In a newsgroup exchange, the follwing (indented) statements were, brought by a Muslim to support the validity of the Gospel of Barnabas. My answer follows up immediately after each point.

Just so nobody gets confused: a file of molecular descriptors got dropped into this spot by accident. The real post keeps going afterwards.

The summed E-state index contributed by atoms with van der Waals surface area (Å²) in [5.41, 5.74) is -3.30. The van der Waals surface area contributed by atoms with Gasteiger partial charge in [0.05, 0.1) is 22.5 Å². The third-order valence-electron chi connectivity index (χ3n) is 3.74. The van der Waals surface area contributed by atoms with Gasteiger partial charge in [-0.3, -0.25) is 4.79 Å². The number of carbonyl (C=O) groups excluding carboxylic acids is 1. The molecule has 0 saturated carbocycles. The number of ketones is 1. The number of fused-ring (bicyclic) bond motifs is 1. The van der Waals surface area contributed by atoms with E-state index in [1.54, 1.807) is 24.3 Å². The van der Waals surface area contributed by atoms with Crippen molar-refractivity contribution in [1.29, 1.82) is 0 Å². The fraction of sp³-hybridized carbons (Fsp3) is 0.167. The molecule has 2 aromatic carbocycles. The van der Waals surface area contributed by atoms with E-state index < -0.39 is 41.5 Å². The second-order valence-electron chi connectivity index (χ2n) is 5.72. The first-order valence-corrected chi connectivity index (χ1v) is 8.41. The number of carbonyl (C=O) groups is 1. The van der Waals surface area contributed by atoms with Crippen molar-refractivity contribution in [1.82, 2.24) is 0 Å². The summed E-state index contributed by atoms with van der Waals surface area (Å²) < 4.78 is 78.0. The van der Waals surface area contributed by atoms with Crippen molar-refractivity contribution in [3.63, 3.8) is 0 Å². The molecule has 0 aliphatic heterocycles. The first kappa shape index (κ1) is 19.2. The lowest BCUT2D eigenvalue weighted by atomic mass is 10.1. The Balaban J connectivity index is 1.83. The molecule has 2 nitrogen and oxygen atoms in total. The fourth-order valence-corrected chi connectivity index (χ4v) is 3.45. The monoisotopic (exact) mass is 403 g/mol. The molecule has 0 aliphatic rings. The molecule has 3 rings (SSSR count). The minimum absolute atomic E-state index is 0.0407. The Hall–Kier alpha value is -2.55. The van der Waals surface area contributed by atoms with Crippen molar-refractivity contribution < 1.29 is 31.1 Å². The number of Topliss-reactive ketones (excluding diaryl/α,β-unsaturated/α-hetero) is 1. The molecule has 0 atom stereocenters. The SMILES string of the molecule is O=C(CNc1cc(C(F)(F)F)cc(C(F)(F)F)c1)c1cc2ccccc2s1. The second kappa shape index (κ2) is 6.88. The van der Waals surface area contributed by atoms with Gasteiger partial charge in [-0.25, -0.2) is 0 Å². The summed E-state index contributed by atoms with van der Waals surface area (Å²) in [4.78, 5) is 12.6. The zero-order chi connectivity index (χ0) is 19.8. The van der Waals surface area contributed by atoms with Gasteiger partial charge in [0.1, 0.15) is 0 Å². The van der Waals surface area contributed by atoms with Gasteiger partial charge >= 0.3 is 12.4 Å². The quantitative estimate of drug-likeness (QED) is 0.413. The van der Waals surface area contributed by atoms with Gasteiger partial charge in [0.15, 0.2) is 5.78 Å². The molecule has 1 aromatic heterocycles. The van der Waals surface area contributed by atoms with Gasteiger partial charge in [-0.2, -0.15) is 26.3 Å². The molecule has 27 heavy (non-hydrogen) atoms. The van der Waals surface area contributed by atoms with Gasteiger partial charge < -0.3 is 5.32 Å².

1. Iranaeus who lived 130 - 200 AD acknowledges Gospel of Barnabas in his writings. In fact he uses it to argue his monotheism versus the Trinity doctorine introduced by St Paul. Please give exact quotation and reference. I am virtually certain that you are wrong. http://wesley.nnc.edu/noncanon/fathers.htm gives you the writings of the church fathers, including Irenaeus. I couldn't find a "gospel of Barnabas" in any of those files. The works by Irenaeus are also available at http://ccel.wheaton.edu/fathers2/ANF-01/TOC.htm Let me know when you found the passage you claim to exist. 2. In 383 AD the Pope secured a copy of Gospel of Barnabas for his own Library. Fra Marino was a friend of Pop Sixtus (1585 - 1590) found the Gospel of Barnabas in the library of Pope. Fallacy of fallacies. That is from the preface of the Gospel of Barnabas as far as I remember. Obviously, when the work itself is a forgery you don't ask the forgerer what story he likes to make up to give it the air of credibility. The above is NOT historical fact, but part of the whole scheme. It was translated ito Italian. The Italian version finally was presented in 1713 AD to Prince Eugene of Savoy by J. E. Cramer who was a Councilloe of the King of Prussia. 3. It was acquired by Hofbibliothek in Vienna in 1738 AD. That is about right, but the fact that this forgery passes from one person to the next does not thereby increase its authenticity. 4. Toland's posthumous work published in 1747 AD has a list of forbidden Gospels according to the Glasian Decree of 496 AD. The Gospel of Barnabas is on that list. This might be correct, but we know nothing at all about the content of this gospel. And the internal and external evidence of the text you refer to proves that it is a forgery from the 13th century at the earliest. Therefore it can hardly be the book mentioned in the Gelasian Decree. This should be obvious. It might be, though, that "Fra Marino" took the Gelasian Decree and the fact that nothing was known of this "Gospel of Barnabas" as the occasion to write his gospel under this name and therefore give it the appearance of being connected to something ancient. This however has to remain speculation. 5. The Oxford University Press published an English translation (by Ragg) of the Gospel of Barnabas in 1907. This book was removed from circulation by folks who considered it un-fit to be read. However a copy exists in British Museum and one in the Library of Congress. Another wild and false claim. ... I did a library search, and found 14 libraries in the US and 5 in Europe which have this original edition on their shelves. Let alone the many libraries which have several other reprint editions of a later date. Sadly, some people all too easily believe what they are told by their party propagandists. But let me ask you a question too. Why do you think that the many Islamic publishers who reprint the text of this pseudo-gospel do NOT include the introduction and critical discussion of it, that was in the original edition you refered to in the above? That is an interesting question, don't you think so? I am looking forward to your response. Please do NOT ignore this question. There are other data. However the objective is to demonstrate to the readers that they need to look beyond attempts to casually dismiss this Gospel by Barnabas. These and other data do not support the fabrication that the Muslims somehow conspired to introduce the Gospel of Barnabas to confuse Christians. They certainly very much so support it. Actually, I don't _necessarily_ say that it was written by Muslims, but it certainly was written in order to get the favor of the Muslims and to support the Islamic understanding. It is a far more convincing and coherent presentation of Christianity as preached by Jesus, narrated by someone who was an eye-witness: versus what St Paul insists on despite the fact that he never met Jesus in his life. The Gospel of Barnabas was written IN ORDER TO support Islamic theology. No wonder you find it more in harmony with it. The writer has achieved his purpose. But what does that prove? If you favorite color is green, and you find something green, does that mean the particular thing should be green as its authentic color? If that green thing happens to be cheese, then this means it has gone moldy and is ready to be thrown away, no matter how pleasing the color is to your eyes. You are interpreting your personal preference as evidence for authenticity and truth. Certainly not a scientific approach. I hope I answered your arguments to your satisfaction and you are now better prepared to carefully think about the reasons why scholars have unanimously judged this work to be a forgery from the middle ages.